Publication


Jennifer A. Holland
The timing of marriage vis-à-vis co-residence and childbearing in Europe and the United States
Demographic Research, 2017
URL, JabRef BibTex, Abstract
OBJECTIVE These descriptive findings extend Holland’s (2013) marriage typology, linking the timing of marriage, childbearing and cohabitation, and apply it to a range of European countries and the United States. The meaning of marriage is organized around six ideal types: Direct Family Forming, Post-Cohabitation Family Forming, Conception-Related Legitimizing, Birth-Related Legitimizing, Reinforcing and Capstone marriage. METHODS I present descriptive tabulations of data from the Harmonized Histories, covering 17 European countries and the United States, to highlight continuity and change in the context of marriage across the life course, cohorts and countries. RESULTS Although smaller shares of women entered marriage at each age across cohorts, there is increasing diversity in the timing and context of marriage. Family Forming marriage continues to be the majority marriage experience, but Direct Family Forming marriage has declined and Post-Cohabitation Family Forming marriage has increased in many contexts. Conception-Related Legitimizing marriages became more important in Central and Eastern Europe, but less common in Western, Northern and Anglo-Saxon countries. Limited evidence for growth in post-first-birth marriages suggest that childbearing intentions or a first conception continue to be important triggers for marriage, although this may be changing in Nordic, Anglo-Saxon and some Western European countries. CONCLUSIONS While most people who marry do so prior to or in the absence of a first conception, increasingly marriage is not the first step in the family building process. Still, for many women in diverse country contexts, marriage continues to be very closely linked to initiating childbearing.

Reference


@article{Holland2017a,
  author = {Jennifer A. Holland},
  title = {The timing of marriage vis-à-vis co-residence and childbearing in Europe and the United States},
  year = {2017},
  journal = {Demographic Research},
  volume = {36},
  number = {20},
  pages = {609-626},
  month = {Feb},
  url = {http://www.demographic-research.org/volumes/vol36/20/},
  timestamp = {02.03.2017},
  abstract = {OBJECTIVE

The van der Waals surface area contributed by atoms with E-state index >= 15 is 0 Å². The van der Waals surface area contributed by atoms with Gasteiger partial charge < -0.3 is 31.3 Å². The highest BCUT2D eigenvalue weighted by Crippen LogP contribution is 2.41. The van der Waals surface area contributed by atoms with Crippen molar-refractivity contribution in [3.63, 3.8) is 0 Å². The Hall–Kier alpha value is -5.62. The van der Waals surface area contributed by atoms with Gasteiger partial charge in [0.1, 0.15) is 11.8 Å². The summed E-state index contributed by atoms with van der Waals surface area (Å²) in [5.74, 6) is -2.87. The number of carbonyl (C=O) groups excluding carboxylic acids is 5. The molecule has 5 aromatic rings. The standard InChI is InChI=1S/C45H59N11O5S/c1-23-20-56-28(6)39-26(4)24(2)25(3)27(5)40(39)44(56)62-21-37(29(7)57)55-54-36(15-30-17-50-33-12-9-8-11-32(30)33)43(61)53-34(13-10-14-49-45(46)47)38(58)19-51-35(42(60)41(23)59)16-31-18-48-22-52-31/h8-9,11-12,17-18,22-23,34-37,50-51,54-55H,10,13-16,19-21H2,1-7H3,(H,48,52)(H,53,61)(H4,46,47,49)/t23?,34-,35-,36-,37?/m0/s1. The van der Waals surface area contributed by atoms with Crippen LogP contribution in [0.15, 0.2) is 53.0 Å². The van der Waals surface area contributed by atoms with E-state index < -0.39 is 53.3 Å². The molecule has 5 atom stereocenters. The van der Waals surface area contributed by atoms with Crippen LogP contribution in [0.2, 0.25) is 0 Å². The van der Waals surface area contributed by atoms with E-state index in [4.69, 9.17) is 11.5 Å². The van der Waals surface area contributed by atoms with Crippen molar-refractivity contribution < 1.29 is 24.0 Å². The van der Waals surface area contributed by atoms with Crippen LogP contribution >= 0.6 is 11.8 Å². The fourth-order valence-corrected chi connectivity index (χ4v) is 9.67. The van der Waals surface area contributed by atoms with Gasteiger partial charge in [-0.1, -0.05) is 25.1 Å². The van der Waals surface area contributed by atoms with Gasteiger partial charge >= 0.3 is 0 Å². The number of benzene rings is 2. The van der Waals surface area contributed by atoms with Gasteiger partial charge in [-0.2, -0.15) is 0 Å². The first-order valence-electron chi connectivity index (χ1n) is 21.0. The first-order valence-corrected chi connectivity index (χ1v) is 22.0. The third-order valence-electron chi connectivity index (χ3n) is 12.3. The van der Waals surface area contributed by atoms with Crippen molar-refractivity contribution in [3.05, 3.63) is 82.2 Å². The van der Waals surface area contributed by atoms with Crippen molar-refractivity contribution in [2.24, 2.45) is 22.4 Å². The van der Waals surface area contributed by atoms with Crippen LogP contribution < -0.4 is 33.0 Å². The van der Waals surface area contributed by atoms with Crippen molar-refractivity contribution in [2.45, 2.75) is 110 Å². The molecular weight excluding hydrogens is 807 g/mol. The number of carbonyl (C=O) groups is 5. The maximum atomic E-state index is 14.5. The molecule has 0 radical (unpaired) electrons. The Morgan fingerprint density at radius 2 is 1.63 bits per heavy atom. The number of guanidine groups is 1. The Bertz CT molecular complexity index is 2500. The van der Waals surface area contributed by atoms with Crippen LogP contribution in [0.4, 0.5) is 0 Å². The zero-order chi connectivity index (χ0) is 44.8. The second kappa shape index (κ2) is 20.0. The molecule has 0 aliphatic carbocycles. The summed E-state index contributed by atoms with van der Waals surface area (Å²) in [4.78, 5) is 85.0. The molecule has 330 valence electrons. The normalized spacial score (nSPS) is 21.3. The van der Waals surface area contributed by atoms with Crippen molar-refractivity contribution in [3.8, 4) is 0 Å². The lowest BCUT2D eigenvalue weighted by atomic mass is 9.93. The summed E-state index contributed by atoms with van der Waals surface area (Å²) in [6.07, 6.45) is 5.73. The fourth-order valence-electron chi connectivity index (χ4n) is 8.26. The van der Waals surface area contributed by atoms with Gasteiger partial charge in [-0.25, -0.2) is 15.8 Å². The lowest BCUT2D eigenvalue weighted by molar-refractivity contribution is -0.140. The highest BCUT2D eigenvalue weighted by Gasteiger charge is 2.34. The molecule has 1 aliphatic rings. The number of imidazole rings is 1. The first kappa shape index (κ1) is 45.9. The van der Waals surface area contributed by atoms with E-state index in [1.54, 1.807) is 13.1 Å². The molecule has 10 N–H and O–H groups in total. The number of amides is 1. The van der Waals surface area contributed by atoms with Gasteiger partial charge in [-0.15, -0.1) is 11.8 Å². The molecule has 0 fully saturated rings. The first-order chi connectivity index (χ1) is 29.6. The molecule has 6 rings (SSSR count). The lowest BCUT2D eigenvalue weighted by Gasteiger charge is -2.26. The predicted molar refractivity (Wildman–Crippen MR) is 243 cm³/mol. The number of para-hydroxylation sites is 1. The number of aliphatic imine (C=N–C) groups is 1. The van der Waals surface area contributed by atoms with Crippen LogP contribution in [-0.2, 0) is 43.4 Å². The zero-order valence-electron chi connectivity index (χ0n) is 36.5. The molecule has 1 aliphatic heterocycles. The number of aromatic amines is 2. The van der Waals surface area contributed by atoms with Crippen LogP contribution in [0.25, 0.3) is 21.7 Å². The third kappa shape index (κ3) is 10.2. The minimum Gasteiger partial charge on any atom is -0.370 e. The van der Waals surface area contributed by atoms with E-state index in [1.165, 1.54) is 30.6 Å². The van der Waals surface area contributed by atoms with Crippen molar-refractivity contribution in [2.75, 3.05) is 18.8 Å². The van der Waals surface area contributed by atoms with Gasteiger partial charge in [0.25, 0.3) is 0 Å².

These descriptive findings extend Holland’s (2013) marriage typology, linking the timing of marriage, childbearing and cohabitation, and apply it to a range of European countries and the United States. The meaning of marriage is organized around six ideal types: Direct Family Forming, Post-Cohabitation Family Forming, Conception-Related Legitimizing, Birth-Related Legitimizing, Reinforcing and Capstone marriage.

METHODS
I present descriptive tabulations of data from the Harmonized Histories, covering 17 European countries and the United States, to highlight continuity and change in the context of marriage across the life course, cohorts and countries.

RESULTS
Although smaller shares of women entered marriage at each age across cohorts, there is increasing diversity in the timing and context of marriage. Family Forming marriage continues to be the majority marriage experience, but Direct Family Forming marriage has declined and Post-Cohabitation Family Forming marriage has increased in many contexts. Conception-Related Legitimizing marriages became more important in Central and Eastern Europe, but less common in Western, Northern and Anglo-Saxon countries. Limited evidence for growth in post-first-birth marriages suggest that childbearing intentions or a first conception continue to be important triggers for marriage, although this may be changing in Nordic, Anglo-Saxon and some Western European countries.

CONCLUSIONS
While most people who marry do so prior to or in the absence of a first conception, increasingly marriage is not the first step in the family building process. Still, for many women in diverse country contexts, marriage continues to be very closely linked to initiating childbearing.}
}

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